AIESEC Intern Rates Guelph Experience

Brazilian mastered English to find people the same everywhere

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Jose Mario

Brazilian native Jose Mario wanted to come to Canada from the time he was a child. “Brazil is a very good country,” he says, “but it has lots of poverty and social problems. I wanted to visit a country that is more developed and try to learn things that might help back home.”

As a computer science student in Brazil, he learned about AIESEC and found a way to make his wish come true. AIESEC is a student-run organization with chapters around the world; its goal is to facilitate international internships that give university students or recent graduates the opportunity to work in another country. Mario’s local chapter helped connect him to the University of Guelph, where he was able to find an internship. The Guelph chapter helped him figure out what documentation he needed to travel to and work in Canada.

Since it is student-run, AIESEC offers many opportunities for interested students to get involved. In fact, recent U of G grad Gelaine Santiago says working with AIESEC can change your life even if you never leave the city.

“I was part of the organization for four years and had the opportunity to take on lots of responsibility. I learned how a business works and eventually managed a team of seven people doing recruitment, training and co-ordinating volunteer development initiatives. I even helped to organize a conference.”

She adds: “In the end, I fell in love with human resources despite being a biology student.”

After all those years helping other students arrange internships, Santiago finally went on one herself; she travelled to Romania in May and spent three months there. Her internship had one important thing in common with Mario’s experience in Guelph: strong support from their host AIESEC chapters. Upon arrival at their destinations, both saw friendly faces waiting to greet them and provide transportation to pre-arranged accommodation. “They even helped me open a bank account and get a SIN card,” says Mario.

He recently completed an 18-month internship in U of G’s Department of Computing and Communications Services and admits he found Canada quite different from his homeland. Some of the differences surprised him: “I expected that all Canadians would look the same. Instead, I found a very multicultural society; that was a really good surprise.”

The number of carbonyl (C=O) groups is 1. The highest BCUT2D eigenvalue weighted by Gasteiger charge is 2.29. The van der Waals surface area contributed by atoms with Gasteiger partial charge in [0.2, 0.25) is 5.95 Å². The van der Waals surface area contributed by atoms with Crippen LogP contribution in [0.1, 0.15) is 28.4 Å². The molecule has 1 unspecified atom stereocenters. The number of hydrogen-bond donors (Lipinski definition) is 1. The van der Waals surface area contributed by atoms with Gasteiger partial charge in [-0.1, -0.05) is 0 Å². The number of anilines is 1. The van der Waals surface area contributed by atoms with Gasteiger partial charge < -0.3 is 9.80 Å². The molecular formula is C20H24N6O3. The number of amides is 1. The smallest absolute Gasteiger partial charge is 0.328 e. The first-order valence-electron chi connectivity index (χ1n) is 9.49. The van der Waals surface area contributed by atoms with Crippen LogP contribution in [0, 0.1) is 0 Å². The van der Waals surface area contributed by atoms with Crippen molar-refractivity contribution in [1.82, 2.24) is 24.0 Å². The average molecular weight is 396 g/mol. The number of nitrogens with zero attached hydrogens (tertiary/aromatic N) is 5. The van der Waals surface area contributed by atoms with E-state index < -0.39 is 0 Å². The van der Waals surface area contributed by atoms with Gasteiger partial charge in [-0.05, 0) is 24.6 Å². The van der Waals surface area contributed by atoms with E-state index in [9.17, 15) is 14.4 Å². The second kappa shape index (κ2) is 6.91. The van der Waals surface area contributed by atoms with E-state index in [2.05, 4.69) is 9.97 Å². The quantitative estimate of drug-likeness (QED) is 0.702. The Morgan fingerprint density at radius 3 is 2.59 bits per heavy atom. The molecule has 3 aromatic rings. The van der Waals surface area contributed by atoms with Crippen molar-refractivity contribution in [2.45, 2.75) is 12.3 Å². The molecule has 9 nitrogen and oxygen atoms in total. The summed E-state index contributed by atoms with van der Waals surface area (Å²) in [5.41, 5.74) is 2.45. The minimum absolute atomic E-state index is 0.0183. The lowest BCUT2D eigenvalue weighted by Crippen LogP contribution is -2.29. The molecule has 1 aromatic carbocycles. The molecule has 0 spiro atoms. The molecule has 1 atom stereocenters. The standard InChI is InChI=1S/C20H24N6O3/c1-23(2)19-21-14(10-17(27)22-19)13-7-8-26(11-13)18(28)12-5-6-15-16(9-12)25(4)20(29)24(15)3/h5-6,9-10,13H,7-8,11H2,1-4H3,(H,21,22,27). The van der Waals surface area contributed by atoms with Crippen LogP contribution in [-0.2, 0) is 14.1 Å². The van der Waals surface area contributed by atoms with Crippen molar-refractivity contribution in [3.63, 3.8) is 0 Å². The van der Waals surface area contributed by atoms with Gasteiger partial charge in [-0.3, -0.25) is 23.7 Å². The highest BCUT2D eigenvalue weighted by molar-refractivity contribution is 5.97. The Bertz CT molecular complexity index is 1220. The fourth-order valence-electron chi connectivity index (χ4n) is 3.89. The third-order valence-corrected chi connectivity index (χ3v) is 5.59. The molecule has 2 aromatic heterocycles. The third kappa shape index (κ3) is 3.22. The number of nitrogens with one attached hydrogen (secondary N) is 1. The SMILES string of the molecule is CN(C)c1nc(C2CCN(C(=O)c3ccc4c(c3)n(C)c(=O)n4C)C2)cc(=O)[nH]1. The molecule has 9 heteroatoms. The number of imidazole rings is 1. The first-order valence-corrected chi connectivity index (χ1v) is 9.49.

He also noted that it’s cheaper to buy fruits and vegetables in Brazil than in Canada. “You can buy a dozen lemons in Brazil for the price of one in Canada. We have McDonald’s in Brazil, but you’d only go if you have lots of money. Here the fast food places are cheap and the healthy foods are more expensive.”

English was a challenge for Mario; he studied the language in Brazil but working in English every day was tough at first. “I had a headache every day in the beginning because I had to concentrate so hard. And I couldn’t joke or flirt or express my ideas very well, so it was hard to be myself.” He gradually became more comfortable and says he could actually think in English by the end of his internship.

He adds that the Guelph experience has made him “a more complete professional. When I arrived in Guelph, I was just a techie guy. Now I have a better business vision and a better understanding of the big picture.”

Now back at school in Brazil, Mario says he learned that people are pretty much the same in both countries. “Young people are young people wherever you are; they have the same ways to have fun, the same dreams, the same ideals.”

Santiago’s experience left her feeling inspired by the people she met in Romania. “It is a very poor country. Discrimination is also a continuing problem, and women’s rights are not a priority. Because of the poverty, many of university students go to school full-time and then work at full-time jobs in the evening,” she says, “but we did find some great volunteers, and the people I met were very optimistic and filled with hope. Despite the difficulties in the past and the challenges that people still continue to face, they already see how things have improved, and they are not waiting for someone to change things for them.”

Santiago is now studying human resources but would love to do another internship through AIESEC in the future. Click here to read more about her AIESEC experience.